Quill and Quire

REVIEWS

« Back to
Book Reviews

Slipstream: A Daughter Remembers

by Rachel Manley

Rachel Manley’s Slipstream: A Daughter Remembers is perilously similar to Drumblair: Memories of a Jamaican Childhood, for which she won a Governor General’s Award. The new book presents a conundrum: without having read Drumblair, readers will be lost as to the cast of players. But those who’ve read the earlier book are likely to wonder why Manley tells the same story again, often in similar words.
Slipstream is a loose account of the life and death of Michael Manley, Jamaica’s long-standing prime minister, interwovenwith his daughter’s memories of him and her own life in Jamaica. One problem, though, is that Rachel was raised by her grandparents, whom she writes about extensively in both books. Her knowledge of her father is limited, though her love and respect for him are palpable. Here she redescribes her early years with Mardi and Pardi (her grandparents) and moves between past and present without much pattern. Slipstream moves Manley’s story further along in time than its predecessor did, but many sections have the feel of filler.
The prose is mainly serviceable, but occasionally Manley hits a perfect note with figurative language: “My heart had three cities: Pardi, Mardi and Daddy. Pardi and Mardi were interchangeable neighbours, cities in the same province, the secure heartland of grandparents. But Daddy was a lone city, a single culture with its own province; it was like a place one visited, with plans and a ticket and a travel bag and a toothbrush in a plastic case so dust and hairs wouldn’t touch it.”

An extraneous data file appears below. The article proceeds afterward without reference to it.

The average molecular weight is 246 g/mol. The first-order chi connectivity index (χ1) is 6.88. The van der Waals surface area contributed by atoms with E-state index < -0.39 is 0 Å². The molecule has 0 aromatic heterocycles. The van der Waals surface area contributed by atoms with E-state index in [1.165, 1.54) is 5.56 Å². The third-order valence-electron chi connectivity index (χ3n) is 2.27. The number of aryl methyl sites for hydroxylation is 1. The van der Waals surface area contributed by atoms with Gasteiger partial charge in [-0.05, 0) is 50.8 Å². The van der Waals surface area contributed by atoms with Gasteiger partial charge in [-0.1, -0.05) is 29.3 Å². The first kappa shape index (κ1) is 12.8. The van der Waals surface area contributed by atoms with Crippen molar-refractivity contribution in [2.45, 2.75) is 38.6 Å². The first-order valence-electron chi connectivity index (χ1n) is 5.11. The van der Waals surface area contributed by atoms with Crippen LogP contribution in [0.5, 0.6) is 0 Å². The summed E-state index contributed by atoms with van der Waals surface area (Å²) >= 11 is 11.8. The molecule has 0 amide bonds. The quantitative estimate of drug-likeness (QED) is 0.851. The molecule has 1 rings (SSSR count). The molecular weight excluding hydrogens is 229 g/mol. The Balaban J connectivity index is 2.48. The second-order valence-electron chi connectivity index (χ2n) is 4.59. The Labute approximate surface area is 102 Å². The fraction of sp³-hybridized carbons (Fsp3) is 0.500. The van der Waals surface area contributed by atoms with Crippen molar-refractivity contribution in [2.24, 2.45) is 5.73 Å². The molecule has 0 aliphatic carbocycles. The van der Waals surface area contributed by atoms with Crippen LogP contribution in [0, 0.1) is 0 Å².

For Rachel, such a tenuous connection with a father results in adulation, and in retreat from potential anger. Even when Michael “pursues” his daughter’s friends, her response is curiously muted: “Part of me enjoyed the power I imagined this gave me; another part was secretly uncomfortable.” The author then drops the issue, thereby losing the opportunity to explore either her own or her father’s feelings. Diffidence is a curious quality in a memoir, and Manley would have had a more successful and engaging book to offer if she had wrestled more with her story, chopping the repetitive portions and delving unflinchingly into the rest.